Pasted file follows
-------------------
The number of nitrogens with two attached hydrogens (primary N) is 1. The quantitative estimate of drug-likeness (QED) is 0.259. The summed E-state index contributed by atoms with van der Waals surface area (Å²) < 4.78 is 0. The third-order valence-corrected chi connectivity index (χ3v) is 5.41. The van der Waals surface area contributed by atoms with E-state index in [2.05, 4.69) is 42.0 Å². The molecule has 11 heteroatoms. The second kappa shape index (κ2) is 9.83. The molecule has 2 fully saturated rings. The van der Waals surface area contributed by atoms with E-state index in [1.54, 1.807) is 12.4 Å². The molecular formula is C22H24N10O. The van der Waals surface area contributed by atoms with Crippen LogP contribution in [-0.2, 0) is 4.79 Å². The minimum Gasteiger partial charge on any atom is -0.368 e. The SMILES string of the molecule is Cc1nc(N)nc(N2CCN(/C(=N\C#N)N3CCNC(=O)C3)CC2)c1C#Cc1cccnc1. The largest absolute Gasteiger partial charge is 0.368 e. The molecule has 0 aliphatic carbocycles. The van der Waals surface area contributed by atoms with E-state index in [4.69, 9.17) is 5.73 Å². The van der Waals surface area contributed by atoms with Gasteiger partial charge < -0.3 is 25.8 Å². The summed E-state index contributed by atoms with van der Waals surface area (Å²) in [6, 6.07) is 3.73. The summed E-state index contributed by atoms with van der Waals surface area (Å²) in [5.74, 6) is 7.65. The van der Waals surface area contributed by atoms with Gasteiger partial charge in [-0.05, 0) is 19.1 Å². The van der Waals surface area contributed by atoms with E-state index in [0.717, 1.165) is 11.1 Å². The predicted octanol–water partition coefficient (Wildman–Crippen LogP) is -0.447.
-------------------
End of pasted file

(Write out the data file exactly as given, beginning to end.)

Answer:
The number of nitrogens with two attached hydrogens (primary N) is 1. The quantitative estimate of drug-likeness (QED) is 0.259. The summed E-state index contributed by atoms with van der Waals surface area (Å²) < 4.78 is 0. The third-order valence-corrected chi connectivity index (χ3v) is 5.41. The van der Waals surface area contributed by atoms with E-state index in [2.05, 4.69) is 42.0 Å². The molecule has 11 heteroatoms. The second kappa shape index (κ2) is 9.83. The molecule has 2 fully saturated rings. The van der Waals surface area contributed by atoms with E-state index in [1.54, 1.807) is 12.4 Å². The molecular formula is C22H24N10O. The van der Waals surface area contributed by atoms with Crippen LogP contribution in [-0.2, 0) is 4.79 Å². The minimum Gasteiger partial charge on any atom is -0.368 e. The SMILES string of the molecule is Cc1nc(N)nc(N2CCN(/C(=N\C#N)N3CCNC(=O)C3)CC2)c1C#Cc1cccnc1. The largest absolute Gasteiger partial charge is 0.368 e. The molecule has 0 aliphatic carbocycles. The van der Waals surface area contributed by atoms with E-state index in [4.69, 9.17) is 5.73 Å². The van der Waals surface area contributed by atoms with Gasteiger partial charge < -0.3 is 25.8 Å². The summed E-state index contributed by atoms with van der Waals surface area (Å²) in [6, 6.07) is 3.73. The summed E-state index contributed by atoms with van der Waals surface area (Å²) in [5.74, 6) is 7.65. The van der Waals surface area contributed by atoms with Gasteiger partial charge in [-0.05, 0) is 19.1 Å². The van der Waals surface area contributed by atoms with E-state index in [0.717, 1.165) is 11.1 Å². The predicted octanol–water partition coefficient (Wildman–Crippen LogP) is -0.447.